South Korean filmmaker Kim Ki-duk has died in Latvia aged 59 after contracting Covid-19, according to reports.
The award-winning director had travelled to the Baltic country last month and intended to buy a house near the capital, Riga, according to local media. He reportedly died this morning (December 11) from Covid-19 complications.
Kim’s death was confirmed to local outlet Delfi.lv by ArtDocFest/Riga director Vitaly Mansky and his interpreter, Daria Krutova.
The Estonian Film Institute confirmed to Screen that Kim intended to shoot a new feature in the country titled Rain, Snow, Cloud And Fog. The story was to centre on a man and a woman whose love crosses times and space, with four separate stories woven into one.
Born in South Korea, Kim’s directorial feature debut was 1996’s Crocodile.
His international breakthrough came in 2000 with thriller The Isle, which was selected for Toronto and played in competition at Venice.
Kim would again compete at Venice in 2001 with drama Address Unknown and in 2004 with crime drama 3-Iron, which won four prizes including the Silver Lion for best director.
Also in 2004, Kim’s drama Samaritan Girl won the Silver Bear for best director at the Berlinale, having previously competed at the festival in 2002 with gangster drama Bad Guy.
One of his most highly-regarded features was Spring, Summer, Autumn, Winter… and Spring, in which a boy is raised by a Buddhist monk on an isolated floating temple. The film won four awards at Locarno, where it premiered in 2003, and the audience award at San Sebastian.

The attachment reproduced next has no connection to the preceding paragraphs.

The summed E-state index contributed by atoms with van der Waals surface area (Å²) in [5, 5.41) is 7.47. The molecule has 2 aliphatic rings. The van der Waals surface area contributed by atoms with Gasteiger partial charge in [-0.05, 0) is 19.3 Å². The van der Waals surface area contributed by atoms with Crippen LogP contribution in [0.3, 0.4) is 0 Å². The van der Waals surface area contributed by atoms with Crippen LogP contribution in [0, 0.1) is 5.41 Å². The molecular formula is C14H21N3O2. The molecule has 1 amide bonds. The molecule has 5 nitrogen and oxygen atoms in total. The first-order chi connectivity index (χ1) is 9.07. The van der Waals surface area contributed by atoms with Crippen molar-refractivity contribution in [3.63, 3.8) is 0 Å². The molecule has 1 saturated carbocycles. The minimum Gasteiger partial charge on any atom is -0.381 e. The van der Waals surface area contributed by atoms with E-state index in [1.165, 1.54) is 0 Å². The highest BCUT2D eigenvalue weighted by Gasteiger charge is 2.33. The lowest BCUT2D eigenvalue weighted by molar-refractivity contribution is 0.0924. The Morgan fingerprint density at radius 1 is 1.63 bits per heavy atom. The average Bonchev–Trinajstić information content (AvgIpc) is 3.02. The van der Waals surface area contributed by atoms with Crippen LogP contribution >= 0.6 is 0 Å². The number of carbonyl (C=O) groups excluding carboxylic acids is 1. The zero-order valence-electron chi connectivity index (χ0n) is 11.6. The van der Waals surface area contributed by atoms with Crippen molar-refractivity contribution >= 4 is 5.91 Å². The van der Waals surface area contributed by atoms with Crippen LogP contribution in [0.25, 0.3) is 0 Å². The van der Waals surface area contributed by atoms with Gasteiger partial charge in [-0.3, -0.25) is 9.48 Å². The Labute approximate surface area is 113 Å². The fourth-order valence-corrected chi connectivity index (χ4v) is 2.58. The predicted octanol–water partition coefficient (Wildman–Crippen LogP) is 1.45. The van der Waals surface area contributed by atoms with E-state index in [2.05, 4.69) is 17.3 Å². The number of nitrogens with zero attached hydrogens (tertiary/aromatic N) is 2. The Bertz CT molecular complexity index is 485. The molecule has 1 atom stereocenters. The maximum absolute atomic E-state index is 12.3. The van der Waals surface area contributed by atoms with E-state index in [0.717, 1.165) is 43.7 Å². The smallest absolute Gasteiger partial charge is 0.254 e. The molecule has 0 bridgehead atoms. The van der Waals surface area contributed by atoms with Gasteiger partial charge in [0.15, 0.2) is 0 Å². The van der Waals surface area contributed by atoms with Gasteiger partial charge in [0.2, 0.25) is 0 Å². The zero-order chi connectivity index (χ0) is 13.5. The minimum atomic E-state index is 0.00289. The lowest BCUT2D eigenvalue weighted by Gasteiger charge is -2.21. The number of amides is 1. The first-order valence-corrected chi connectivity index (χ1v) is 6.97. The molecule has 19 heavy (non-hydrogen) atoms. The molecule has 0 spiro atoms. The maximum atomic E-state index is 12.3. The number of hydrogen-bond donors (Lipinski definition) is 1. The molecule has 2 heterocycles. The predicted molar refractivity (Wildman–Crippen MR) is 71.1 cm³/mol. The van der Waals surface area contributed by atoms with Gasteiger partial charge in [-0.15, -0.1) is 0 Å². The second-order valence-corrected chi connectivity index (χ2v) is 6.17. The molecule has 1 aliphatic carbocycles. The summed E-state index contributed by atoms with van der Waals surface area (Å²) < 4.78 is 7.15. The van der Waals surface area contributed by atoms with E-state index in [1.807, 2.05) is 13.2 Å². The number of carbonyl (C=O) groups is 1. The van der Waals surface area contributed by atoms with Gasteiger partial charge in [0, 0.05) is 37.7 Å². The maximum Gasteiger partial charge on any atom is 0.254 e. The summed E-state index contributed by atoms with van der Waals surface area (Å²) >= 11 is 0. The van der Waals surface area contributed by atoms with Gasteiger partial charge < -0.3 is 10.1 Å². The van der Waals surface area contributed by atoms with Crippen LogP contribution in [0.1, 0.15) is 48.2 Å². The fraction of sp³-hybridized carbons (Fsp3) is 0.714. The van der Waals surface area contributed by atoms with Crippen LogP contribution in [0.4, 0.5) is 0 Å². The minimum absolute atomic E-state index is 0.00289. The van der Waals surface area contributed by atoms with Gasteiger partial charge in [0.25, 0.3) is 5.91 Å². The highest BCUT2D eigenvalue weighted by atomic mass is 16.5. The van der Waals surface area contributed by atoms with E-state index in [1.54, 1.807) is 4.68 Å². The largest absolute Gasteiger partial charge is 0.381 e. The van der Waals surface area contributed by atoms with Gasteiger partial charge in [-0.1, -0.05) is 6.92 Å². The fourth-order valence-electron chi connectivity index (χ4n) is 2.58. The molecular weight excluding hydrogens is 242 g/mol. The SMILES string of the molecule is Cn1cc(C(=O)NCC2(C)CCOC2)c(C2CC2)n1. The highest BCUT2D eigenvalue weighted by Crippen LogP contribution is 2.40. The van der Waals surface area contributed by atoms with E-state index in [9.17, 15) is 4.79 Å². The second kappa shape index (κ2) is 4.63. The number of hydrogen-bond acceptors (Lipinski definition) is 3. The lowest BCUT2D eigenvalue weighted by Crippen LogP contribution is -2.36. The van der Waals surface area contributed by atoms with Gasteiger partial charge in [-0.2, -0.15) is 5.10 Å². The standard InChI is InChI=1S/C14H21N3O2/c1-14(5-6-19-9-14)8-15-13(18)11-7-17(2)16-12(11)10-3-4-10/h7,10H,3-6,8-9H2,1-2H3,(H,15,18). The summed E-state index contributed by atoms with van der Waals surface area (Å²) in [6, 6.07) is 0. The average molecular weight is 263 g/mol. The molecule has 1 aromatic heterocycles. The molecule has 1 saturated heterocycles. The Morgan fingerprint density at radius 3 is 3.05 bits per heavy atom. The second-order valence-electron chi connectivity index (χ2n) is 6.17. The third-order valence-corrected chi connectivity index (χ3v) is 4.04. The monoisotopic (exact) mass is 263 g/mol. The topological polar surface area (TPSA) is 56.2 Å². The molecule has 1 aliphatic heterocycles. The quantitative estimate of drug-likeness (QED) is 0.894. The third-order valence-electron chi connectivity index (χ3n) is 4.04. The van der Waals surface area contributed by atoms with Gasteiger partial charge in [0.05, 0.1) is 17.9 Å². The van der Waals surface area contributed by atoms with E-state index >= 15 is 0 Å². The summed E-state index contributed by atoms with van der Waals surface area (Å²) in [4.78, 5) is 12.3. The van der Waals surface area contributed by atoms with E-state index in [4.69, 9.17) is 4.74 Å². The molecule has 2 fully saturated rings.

Kim would go on to have three films selected for Cannes: The Bow, which played in Un Certain Regard in 2005; Breath, which competed for the Palme d’Or in 2007; and Arirang, a documentary looking back on his own career that won the Un Certain Regard award in 2011.
The following year, in 2012, he won Venice’s coveted Golden Lion with crime drama Pieta and returned to the Lido in 2014 with thriller One On One, which won best film in Venice Days.
In recent years, Kim had become the subject of a #metoo scandal, accused of sexually assaulting an actress while filming in 2017. The case was partially dismissed and Kim received a fine. Evidence of further assaults were aired in an in-depth expose by South Korea’s investigative journalism programme, PD Notebook.
His final features were Human, Space, Time and Human, which premiered at the Berlinale in 2018, and Russian-language drama Dissolve, which shot in Kazakhstan and debuted at the Cannes Marché in 2019.